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Keywords: Web searching, search engines

Title: Effective Internet Search

Authors: Ed Baylin and Judith Gill

Publisher: Baylin Systems

ISBN: 0921354045

Media: Book, eBook

Level: Introductory

Verdict: Lots of content let down by poor design


For the vast majority of users web searching is a pretty hit and miss affair. Hit Google, type in a word or phrase and then go for one of the first pages that's listed. If this were not so people wouldn't get so wound up about their Google ranking and the world of SEO would be a lot smaller than it is. It doesn't have to be this way, of course. Using a search engine effectively can yield better (more relevant, higher quality) results in a shorter space of time. There are a number of books and web sites that can help the reader become more effective, including Google Hacks and Web Search Garage, both reviewed on TechBookReport. Effective Internet Search is very much in the same vein as the latter titles.

Available both as an eBook and on paper, this review is very much based on the hard copy version. Unlike Google Hacks, which is focused on just on Google, this book is focused on a number of search engines and tools, including Google, Yahoo, MSN and Copernic Agent. Again there's a very strong degree of cross-over between this book and Web Search Garage.

The content of the book covers topics such as the differences between catalogs and indexes, meta-data searches, using Boolean operators, case studies, using wild cards and so on. Unfortunately the design of the book is not very effective and can often get in the way of the content. The biggest problem is that the book looks like it's been designed as a web page - there are lots (and lots) of tables, different fonts, what look like hyper-links, icons, little graphics. While that might work on a web page it's less effective in a book.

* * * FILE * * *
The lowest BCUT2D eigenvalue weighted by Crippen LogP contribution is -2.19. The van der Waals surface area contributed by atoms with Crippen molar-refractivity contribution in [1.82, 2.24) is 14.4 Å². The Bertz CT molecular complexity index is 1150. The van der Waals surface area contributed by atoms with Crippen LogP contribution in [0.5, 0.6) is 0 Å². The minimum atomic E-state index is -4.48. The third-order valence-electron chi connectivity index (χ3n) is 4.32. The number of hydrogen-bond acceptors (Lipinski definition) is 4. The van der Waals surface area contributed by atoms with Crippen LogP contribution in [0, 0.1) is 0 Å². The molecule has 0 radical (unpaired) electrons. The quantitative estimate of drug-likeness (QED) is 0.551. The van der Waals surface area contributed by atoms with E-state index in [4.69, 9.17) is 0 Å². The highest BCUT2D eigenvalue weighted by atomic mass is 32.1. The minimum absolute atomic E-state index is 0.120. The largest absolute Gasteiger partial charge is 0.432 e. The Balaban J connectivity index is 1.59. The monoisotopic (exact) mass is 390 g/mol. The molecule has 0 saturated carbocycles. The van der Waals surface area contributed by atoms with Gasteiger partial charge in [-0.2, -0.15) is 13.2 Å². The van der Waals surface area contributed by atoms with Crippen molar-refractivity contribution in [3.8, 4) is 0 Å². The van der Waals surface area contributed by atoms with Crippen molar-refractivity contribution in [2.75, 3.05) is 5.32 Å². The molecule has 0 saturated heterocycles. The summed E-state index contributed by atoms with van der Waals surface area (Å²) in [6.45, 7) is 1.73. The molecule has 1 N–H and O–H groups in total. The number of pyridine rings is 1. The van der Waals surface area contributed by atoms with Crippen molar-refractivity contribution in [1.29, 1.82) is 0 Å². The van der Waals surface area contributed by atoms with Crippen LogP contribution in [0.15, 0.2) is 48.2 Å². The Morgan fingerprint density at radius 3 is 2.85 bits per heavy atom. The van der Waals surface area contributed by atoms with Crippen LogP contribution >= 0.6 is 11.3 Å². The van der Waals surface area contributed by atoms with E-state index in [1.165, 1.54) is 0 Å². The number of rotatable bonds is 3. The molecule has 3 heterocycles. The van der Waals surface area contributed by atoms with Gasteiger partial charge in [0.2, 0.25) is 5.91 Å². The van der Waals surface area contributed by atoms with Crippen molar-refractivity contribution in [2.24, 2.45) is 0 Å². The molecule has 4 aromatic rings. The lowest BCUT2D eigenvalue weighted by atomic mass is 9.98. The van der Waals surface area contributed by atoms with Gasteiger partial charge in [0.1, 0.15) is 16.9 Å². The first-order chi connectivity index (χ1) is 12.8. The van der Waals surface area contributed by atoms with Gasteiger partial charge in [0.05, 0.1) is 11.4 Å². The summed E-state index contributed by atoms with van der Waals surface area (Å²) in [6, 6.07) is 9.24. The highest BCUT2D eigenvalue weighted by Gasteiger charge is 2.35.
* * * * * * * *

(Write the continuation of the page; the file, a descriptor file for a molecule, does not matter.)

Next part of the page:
There are lots of excellent books that are also available online or in electronic versions - from Bruce Eckel's Thinking In Java to Dive Into Python. But for it to work the original design needs to be sparing in the use of fonts, graphics, tables and so on. The design simply has to work as a book and as a web page or PDF - in this case it doesn't work well enough. This is a shame as the book does contain some solid information and some good ideas.

In addition to the chapters on search strategies and techniques, the book also includes a large reference section. This reference manual on search engine features in-depth material on Google, AlltheWeb, AltaVista, MSN and Copernic. It provides details on numerous advanced search options, user interface and control settings. Again there is a lot of content here, but it doesn't translate especially well to paper.

For anyone looking for a book on improving their internet searching skills our recommended titles remain Google Hacks and Web Search Garage.

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Contents © TechBookReport 2005. Published June 15 2005